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Proving Causation in Personal Injury Case

Proving Causation in Personal Injury Case

Causation is one of the most important parts of all the personal injury claims.

Most personal injury cases are based on a theory that someone was negligent, which requires you to prove four different elements of negligence to recover damages.

For your personal injury claim, you may be able to prove that a defendant was negligent if they did one of this four things:

  • Owed you a duty of care;
  • Breached their duty of care;
  • The breach caused your injuries;
  • And you experienced damages.

Causation is the third element of a negligence claim. So, in every personal injury case, you must be able to prove that the defendant caused your injuries to recover compensation for your losses. If a person’s intentional act or negligence did not actually cause your injury, you most likely could not hold them liable.

As a legal matter, causation is divided into two parts: 

  • Cause-in-fact (But-for cause); and 
  • Proximate Cause 

You must be able to prove both types of causation to satisfy the element. 

Part One: Cause-in-fact or Actual Cause

Cause-in-fact is concerned with whether your injury would have occurred if not for the defendant’s conduct. Therefore, cause-in-fact, also known as actual cause, can be determined by a very simple test. 

The cause-in-fact Test: But-for Test   

Cause-in-fact is determined by the “but for” test. This test is relatively simple and straightforward as a legal matter.  Whenever there is a personal injury claim based on negligence, you can determine the cause-in-fact by asking yourself the following question: 

But for the defendant’s conduct, would there have been an injury?  This simple question determines whether the conduct of a defendant is the actual cause of an injury. It is applicable to any situation, whether simple or complex. 

For example, say a defendant runs a red light and collides with your car. You suffer whiplash and require medical treatment. The defendant’s conduct was the cause-in-fact of your injury. But for the defendant’s running the red light, you would not have suffered whiplash.

Once actual cause is proven, we move on to proximate cause. 

Part Two: Proximate Cause?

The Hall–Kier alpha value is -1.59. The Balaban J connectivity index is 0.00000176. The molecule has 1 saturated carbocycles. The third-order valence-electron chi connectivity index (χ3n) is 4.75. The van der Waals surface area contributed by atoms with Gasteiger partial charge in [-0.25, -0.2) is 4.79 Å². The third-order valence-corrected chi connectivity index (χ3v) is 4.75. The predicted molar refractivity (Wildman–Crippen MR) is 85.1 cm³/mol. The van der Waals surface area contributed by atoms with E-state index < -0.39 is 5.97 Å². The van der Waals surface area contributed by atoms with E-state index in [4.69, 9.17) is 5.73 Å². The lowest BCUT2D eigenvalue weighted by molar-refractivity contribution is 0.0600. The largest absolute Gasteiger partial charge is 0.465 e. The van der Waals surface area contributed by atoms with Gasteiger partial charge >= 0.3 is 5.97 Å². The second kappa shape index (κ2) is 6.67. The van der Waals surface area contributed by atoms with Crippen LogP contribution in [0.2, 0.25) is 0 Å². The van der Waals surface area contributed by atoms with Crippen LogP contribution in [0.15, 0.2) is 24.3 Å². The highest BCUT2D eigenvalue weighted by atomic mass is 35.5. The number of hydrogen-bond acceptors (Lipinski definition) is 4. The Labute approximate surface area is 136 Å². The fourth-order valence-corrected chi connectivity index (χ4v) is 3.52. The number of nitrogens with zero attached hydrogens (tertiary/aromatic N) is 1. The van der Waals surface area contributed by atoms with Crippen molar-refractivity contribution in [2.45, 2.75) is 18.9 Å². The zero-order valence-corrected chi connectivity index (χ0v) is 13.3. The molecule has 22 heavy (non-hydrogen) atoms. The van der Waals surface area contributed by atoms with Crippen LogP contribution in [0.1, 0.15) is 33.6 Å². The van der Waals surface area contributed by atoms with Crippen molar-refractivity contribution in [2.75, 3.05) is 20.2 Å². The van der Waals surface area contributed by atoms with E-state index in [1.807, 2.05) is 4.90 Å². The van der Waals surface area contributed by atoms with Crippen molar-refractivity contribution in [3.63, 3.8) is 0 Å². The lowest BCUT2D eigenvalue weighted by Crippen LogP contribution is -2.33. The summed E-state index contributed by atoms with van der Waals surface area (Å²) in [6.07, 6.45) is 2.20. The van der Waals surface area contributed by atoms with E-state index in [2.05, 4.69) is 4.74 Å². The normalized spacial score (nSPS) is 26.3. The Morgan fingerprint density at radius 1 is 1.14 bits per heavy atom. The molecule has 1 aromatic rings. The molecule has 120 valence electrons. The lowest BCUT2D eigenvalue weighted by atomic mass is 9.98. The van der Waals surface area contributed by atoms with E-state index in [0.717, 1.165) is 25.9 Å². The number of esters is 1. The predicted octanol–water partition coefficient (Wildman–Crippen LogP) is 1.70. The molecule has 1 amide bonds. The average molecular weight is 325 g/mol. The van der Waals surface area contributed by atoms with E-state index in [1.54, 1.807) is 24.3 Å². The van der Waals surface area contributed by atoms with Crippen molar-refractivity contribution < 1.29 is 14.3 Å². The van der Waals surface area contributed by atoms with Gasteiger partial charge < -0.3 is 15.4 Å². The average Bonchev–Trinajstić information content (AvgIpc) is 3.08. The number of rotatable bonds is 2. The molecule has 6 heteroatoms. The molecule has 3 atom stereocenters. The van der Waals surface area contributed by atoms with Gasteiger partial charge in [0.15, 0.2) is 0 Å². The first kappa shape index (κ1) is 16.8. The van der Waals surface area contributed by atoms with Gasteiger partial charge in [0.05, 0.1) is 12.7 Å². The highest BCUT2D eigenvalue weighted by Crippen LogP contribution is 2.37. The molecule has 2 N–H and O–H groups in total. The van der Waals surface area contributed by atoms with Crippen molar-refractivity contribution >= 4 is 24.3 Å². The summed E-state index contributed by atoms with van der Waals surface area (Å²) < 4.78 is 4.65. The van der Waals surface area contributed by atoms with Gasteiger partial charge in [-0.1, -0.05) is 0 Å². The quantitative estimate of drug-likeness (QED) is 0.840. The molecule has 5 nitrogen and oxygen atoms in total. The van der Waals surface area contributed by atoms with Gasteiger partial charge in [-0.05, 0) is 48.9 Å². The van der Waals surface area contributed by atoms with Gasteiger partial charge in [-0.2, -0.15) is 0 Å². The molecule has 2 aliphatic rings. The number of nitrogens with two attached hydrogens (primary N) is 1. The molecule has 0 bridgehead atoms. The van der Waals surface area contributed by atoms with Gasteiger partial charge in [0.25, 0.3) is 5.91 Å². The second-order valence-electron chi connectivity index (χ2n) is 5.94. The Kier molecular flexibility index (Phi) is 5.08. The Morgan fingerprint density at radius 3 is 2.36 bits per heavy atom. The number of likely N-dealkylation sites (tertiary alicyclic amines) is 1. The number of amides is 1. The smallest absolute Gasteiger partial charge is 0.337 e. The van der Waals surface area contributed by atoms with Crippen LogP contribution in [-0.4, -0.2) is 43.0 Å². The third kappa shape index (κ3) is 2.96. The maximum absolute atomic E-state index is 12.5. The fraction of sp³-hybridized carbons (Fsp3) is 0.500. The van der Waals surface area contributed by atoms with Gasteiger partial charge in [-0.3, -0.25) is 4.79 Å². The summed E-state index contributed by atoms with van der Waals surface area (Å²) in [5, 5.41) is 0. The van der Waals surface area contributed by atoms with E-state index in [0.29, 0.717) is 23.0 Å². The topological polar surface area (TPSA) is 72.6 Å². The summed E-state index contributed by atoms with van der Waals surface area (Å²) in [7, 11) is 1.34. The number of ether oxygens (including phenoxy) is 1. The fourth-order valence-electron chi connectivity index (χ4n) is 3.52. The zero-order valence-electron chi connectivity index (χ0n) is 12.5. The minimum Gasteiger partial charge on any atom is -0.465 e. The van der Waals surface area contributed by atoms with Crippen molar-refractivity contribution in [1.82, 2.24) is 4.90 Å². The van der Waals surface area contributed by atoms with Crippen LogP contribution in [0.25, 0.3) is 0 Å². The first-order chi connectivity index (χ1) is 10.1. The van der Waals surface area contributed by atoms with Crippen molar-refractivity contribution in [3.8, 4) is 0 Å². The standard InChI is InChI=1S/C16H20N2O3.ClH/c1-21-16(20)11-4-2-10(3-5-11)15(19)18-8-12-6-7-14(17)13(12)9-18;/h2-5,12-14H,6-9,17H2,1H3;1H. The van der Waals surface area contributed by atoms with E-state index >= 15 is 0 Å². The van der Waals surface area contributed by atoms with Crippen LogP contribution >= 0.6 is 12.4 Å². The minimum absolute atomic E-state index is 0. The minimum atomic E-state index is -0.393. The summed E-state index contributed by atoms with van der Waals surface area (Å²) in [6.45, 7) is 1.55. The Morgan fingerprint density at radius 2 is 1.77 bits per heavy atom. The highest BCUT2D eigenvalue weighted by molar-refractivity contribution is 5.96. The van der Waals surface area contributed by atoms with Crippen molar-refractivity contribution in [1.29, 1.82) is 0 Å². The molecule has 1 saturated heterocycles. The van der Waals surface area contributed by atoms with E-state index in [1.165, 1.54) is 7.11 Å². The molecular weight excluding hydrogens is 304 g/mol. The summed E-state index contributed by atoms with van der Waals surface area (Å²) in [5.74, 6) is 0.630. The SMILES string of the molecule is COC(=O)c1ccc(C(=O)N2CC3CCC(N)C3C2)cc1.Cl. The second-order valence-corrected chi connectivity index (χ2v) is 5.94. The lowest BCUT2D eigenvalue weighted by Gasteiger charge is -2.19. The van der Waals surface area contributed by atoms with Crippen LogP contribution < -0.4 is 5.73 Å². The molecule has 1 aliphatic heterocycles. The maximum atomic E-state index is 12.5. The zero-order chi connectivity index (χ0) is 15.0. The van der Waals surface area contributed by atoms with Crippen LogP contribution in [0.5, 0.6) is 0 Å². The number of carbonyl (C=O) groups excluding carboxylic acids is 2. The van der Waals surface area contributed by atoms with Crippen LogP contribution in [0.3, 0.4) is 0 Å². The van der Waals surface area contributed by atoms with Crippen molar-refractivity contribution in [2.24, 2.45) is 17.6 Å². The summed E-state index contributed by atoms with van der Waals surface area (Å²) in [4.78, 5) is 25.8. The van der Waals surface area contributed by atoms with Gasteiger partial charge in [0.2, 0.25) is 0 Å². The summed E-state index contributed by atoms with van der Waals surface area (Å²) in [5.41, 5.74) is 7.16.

Cause-in-fact or Actual Cause

Proximate cause is less straightforward than cause-in-fact. As its name suggests, it involves determining what falls within the proximity or the scope of causation. In other words, how far can causation go? You might see potential cases where there is a huge causal chain that ultimately results in someone’s injuries. For instance, the defendant runs the red light and hits you; you hit another driver, who hits another driver, who hits another driver, and so on.  

However, if this chain gets too long, unpredictable, or complex, it might not be fair to hold the initial person liable. Therefore, proximate cause is concerned with fairness and seeks to limit the defendant’s liability to foreseeable injuries to foreseeable plaintiffs.. 

This can be better understood by way of the proximate cause test. 

The Proximate Cause Test 

The proximate cause test is not as simple as the but-for test. The proximate cause test requires you to ask two different questions about a set of facts or a specific situation. Let’s return to our example where the driver runs a red light and hits you.

The questions you would ask are:

  • Should the driver have reasonably foreseen that his negligence would result in this kind of injury? 
  • Should the driver have reasonably foreseen that his negligence would result in injury to this specific plaintiff? 

In other words, the defendant will only be liable for foreseeable injuries to foreseeable plaintiffs. In our original example, the defendant is clearly the proximate cause of your injuries. They should have foreseen that running the red light could cause a crash and injuries with you, another driver on the road.

But what if there is a longer chain of events. For example, say our defendant runs the red light and hits you, and again you sustain whiplash. This time, you run into the car in front of you, inflicting a head injury to the driver. 

Reading this hypothetical situation, you may wonder whether the defendant can be held liable for the driver’s head injuries even though you were the one who actually collided with the driver. However, let’s try the proximate cause test. Could the defendant have reasonably foreseen that his running the redlight would result in a multi-car accident that caused head injuries to another driver that he did not directly collide with? Most likely, yes.

While such examples and explanations might help you determine whether there is causation in your personal injury case, these issues are incredibly complex. It is always best to consult with an attorney to determine whether a person negligently caused your injuries. 

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